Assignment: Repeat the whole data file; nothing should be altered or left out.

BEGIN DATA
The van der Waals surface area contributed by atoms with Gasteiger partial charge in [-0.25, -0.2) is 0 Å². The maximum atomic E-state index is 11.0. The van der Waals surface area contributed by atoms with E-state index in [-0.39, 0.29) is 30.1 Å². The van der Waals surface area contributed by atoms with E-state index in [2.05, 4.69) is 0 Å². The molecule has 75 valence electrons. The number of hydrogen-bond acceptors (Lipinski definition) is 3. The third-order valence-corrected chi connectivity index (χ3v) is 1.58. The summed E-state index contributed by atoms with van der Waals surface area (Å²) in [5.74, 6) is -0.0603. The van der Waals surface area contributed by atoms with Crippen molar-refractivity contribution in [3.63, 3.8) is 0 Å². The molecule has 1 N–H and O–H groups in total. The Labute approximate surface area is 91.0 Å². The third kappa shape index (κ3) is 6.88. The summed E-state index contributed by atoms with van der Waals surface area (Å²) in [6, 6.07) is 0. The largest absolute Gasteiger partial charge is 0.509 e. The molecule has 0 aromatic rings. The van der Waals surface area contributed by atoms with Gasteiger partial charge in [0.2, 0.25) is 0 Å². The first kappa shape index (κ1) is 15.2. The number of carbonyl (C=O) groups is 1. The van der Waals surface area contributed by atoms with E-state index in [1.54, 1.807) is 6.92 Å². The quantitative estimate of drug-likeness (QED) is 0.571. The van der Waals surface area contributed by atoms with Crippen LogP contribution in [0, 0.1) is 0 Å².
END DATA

The van der Waals surface area contributed by atoms with Gasteiger partial charge in [-0.25, -0.2) is 0 Å². The maximum atomic E-state index is 11.0. The van der Waals surface area contributed by atoms with E-state index in [-0.39, 0.29) is 30.1 Å². The van der Waals surface area contributed by atoms with E-state index in [2.05, 4.69) is 0 Å². The molecule has 75 valence electrons. The number of hydrogen-bond acceptors (Lipinski definition) is 3. The third-order valence-corrected chi connectivity index (χ3v) is 1.58. The summed E-state index contributed by atoms with van der Waals surface area (Å²) in [5.74, 6) is -0.0603. The van der Waals surface area contributed by atoms with Crippen molar-refractivity contribution in [3.63, 3.8) is 0 Å². The molecule has 1 N–H and O–H groups in total. The Labute approximate surface area is 91.0 Å². The third kappa shape index (κ3) is 6.88. The summed E-state index contributed by atoms with van der Waals surface area (Å²) in [6, 6.07) is 0. The largest absolute Gasteiger partial charge is 0.509 e. The molecule has 0 aromatic rings. The van der Waals surface area contributed by atoms with Gasteiger partial charge in [0.2, 0.25) is 0 Å². The first kappa shape index (κ1) is 15.2. The number of carbonyl (C=O) groups is 1. The van der Waals surface area contributed by atoms with E-state index in [1.54, 1.807) is 6.92 Å². The quantitative estimate of drug-likeness (QED) is 0.571. The van der Waals surface area contributed by atoms with Crippen LogP contribution in [0, 0.1) is 0 Å².